If the school board could see beyond the books vs. art argument, which was always a moot point because CIP funds could never be spent on books, teachers or other key operating expenses, then the City Council should certainly be able to approve a small percentage of a construction budget for something that would have a lasting impact on the entire community.  A budget comparison I used often was the 10%-15% contingency allocated for mistakes and change orders – necessary but invisible whereas the 1% for art would be enjoyed for many years to come – perhaps not necessary but visible and inspiring.

Q: What do you think has been UAC’s most important impact on Memphis?

A: The UAC changed our mindset about art in public spaces.  Not only did Memphis deserve art, it could afford it.  And not only that, public art provided a good return on investment.  Take for instance the Cooper Young Trestle and Overton Square.  The Cooper Young Trestle moved the heart of Cooper Young further north, promoting growth between Young and Central.  And Loeb Properties used murals and sculpture in the redevelopment of Overton Square to create a sense of place.  Both projects are hugely successful and are closely identified with the public art that transformed the ordinary into something extraordinary.  As a result more architects and developers are utilizing the talents of local artists.

Q: Anything you want to add?

It is great to see the work that Lauren Kennedy and her team are doing.  I am particularly excited about the possibility of artists-in-residence serving in neighborhoods and city departments.  That was always one of my long-term goals – one that I thought I would never see accomplished.

Lauren Kennedy,  executive director of UrbanArt Commission:










Q: When were you hired and what did you think at the time?

A: January, 2015.  I was 28 years old and it was an exciting opportunity, the idea of taking its role and helping shape it into something in a different way and see organizational change.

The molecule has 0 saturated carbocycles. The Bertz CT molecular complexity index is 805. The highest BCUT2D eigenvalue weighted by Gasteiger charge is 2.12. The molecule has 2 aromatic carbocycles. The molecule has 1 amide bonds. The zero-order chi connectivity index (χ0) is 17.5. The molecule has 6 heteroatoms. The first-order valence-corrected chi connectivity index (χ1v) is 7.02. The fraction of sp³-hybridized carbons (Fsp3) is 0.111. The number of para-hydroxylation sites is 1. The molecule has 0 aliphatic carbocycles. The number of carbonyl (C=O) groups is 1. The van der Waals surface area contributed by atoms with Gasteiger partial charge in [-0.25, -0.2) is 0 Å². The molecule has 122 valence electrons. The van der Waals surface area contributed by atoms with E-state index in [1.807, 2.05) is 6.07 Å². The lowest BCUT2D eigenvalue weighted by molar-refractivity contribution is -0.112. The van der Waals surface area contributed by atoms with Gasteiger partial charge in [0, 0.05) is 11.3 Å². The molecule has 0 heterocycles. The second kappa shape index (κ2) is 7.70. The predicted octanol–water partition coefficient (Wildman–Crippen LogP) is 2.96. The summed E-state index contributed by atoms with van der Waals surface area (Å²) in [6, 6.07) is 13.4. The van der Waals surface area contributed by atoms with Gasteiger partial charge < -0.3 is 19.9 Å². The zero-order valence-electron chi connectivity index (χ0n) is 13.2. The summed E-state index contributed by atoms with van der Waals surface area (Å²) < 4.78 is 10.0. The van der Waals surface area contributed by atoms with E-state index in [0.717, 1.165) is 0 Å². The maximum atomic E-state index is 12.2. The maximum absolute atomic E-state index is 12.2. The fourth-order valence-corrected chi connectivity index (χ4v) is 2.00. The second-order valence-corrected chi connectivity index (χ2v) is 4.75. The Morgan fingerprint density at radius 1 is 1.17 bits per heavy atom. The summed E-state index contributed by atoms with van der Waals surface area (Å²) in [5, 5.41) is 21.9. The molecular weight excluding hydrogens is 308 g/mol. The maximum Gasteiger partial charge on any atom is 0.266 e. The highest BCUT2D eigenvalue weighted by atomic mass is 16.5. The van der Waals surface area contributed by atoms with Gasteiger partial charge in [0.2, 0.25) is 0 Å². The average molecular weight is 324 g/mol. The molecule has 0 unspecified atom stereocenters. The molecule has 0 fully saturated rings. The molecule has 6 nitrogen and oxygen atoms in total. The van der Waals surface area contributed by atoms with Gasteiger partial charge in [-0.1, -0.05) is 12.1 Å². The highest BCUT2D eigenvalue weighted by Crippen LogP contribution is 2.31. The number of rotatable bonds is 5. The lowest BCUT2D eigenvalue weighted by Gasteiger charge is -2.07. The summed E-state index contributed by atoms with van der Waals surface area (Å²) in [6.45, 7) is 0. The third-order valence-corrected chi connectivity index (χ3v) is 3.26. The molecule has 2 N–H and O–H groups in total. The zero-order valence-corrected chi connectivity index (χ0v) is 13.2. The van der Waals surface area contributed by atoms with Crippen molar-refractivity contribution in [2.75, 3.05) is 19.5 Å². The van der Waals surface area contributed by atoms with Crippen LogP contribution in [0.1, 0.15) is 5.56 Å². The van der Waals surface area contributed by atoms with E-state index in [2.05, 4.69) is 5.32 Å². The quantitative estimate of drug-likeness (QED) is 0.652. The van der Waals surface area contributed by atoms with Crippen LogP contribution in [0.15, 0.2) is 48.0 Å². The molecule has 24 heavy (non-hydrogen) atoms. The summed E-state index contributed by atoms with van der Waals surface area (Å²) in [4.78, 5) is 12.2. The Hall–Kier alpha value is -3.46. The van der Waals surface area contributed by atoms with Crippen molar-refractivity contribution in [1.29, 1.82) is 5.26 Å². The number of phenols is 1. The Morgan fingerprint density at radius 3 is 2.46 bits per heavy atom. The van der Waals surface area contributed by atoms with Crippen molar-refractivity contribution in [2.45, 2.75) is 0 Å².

Q: Where were you working before you took the UAC job?

A: I was an arts major at Rhodes.  I took a job at Ballet Memphis and ran a gallery out of my house.  (Rhodes College Vice-President) Russ Wigginton told me about the opening at UrbanArt and told me I should apply.

Q: What’s an example of the new role UAC is playing?

A: We worked with Innovate Memphis and Advance Memphis to address blight in the Vance Avenue corridor, and we are replicating that program in City Council districts 3,4 and 7 and next year, we’ll do others.

Q: What is your definition of success?

A: Are we making people feel better about space and are values going up?  It’s not just about a project or project management.  It’s about emphasizing community engagement, because it’s not enough to put up a sculpture and never go back to it.  It’s about expanding programming beyond the focus on projects and including artists and creative people to create emotional connections and livable neighborhood.  Artists can help with practical things like signage with their art focus.  Artists can help to create an environment so the message and impact are more widely distributed.  It’s not just the project, but the strategy for combatting blight and impacting city services.  This shouldn’t be seen as frivolous.

We want Memphis to be seen and understood as an art center and what it means to support artists.  Hopefully, we want to be the go-to organization locally in a way that ripples nationally and that we are building up people locally who can apply for projects in other cities.

Q: What role does that require from UAC?

A: It’s about our role as connector and how we can support community organizations.  The reaction has been really positive.  We are still focused on a project, and we want to focus on how to embed artists.  Everyone is positive and we’re working on how to get started.

Q: Where are you located now?

A: The question indicates the problem. We’re moving to the Crosstown neighborhood next year.  (UAC is located now at 422 North Cleveland Street.)  Once we left Broad Street, we lost visibility.  In a storefront in Crosstown, we will be really visible and being on the street where people can interact with us is important to us in our role today.  

Note: UrbanArt Commission has entered into an agreement with Memphis 3.0 – the comprehensive plan launched by Memphis Mayor Jim Strickland – that will result in artists being embedded in the planning process.

Here’s a column by the always insightful Chris Herrington of the Commercial Appeals 9:01 about UAC

Here’s a podcast by David Waters of his interview with Ms. Hussong and Ms. Kennedy.